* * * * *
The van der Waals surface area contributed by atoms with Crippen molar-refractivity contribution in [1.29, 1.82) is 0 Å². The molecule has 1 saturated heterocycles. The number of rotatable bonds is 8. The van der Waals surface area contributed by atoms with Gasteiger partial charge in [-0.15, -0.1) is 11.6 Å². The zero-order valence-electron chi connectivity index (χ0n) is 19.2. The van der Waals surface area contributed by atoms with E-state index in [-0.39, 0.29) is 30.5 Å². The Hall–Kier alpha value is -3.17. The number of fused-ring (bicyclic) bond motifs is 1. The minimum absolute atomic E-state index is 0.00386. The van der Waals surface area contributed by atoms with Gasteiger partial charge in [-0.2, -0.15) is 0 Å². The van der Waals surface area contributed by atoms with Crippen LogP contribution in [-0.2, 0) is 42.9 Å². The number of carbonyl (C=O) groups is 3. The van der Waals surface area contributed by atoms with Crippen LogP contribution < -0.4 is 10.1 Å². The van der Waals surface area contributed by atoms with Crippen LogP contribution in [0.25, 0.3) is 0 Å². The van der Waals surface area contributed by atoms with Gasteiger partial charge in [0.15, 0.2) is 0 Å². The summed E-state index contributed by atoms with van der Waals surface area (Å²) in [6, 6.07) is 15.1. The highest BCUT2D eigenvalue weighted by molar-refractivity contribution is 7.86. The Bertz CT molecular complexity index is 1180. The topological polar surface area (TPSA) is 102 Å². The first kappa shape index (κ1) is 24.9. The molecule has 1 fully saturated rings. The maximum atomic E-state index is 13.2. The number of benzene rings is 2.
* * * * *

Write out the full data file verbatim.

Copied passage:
The van der Waals surface area contributed by atoms with Crippen molar-refractivity contribution in [1.29, 1.82) is 0 Å². The molecule has 1 saturated heterocycles. The number of rotatable bonds is 8. The van der Waals surface area contributed by atoms with Gasteiger partial charge in [-0.15, -0.1) is 11.6 Å². The zero-order valence-electron chi connectivity index (χ0n) is 19.2. The van der Waals surface area contributed by atoms with E-state index in [-0.39, 0.29) is 30.5 Å². The Hall–Kier alpha value is -3.17. The number of fused-ring (bicyclic) bond motifs is 1. The minimum absolute atomic E-state index is 0.00386. The van der Waals surface area contributed by atoms with Gasteiger partial charge in [-0.2, -0.15) is 0 Å². The van der Waals surface area contributed by atoms with Crippen LogP contribution in [-0.2, 0) is 42.9 Å². The number of carbonyl (C=O) groups is 3. The van der Waals surface area contributed by atoms with Crippen LogP contribution < -0.4 is 10.1 Å². The van der Waals surface area contributed by atoms with Crippen LogP contribution in [0.25, 0.3) is 0 Å². The van der Waals surface area contributed by atoms with Gasteiger partial charge in [0.15, 0.2) is 0 Å². The summed E-state index contributed by atoms with van der Waals surface area (Å²) in [6, 6.07) is 15.1. The highest BCUT2D eigenvalue weighted by molar-refractivity contribution is 7.86. The Bertz CT molecular complexity index is 1180. The topological polar surface area (TPSA) is 102 Å². The first kappa shape index (κ1) is 24.9. The molecule has 1 fully saturated rings. The maximum atomic E-state index is 13.2. The number of benzene rings is 2.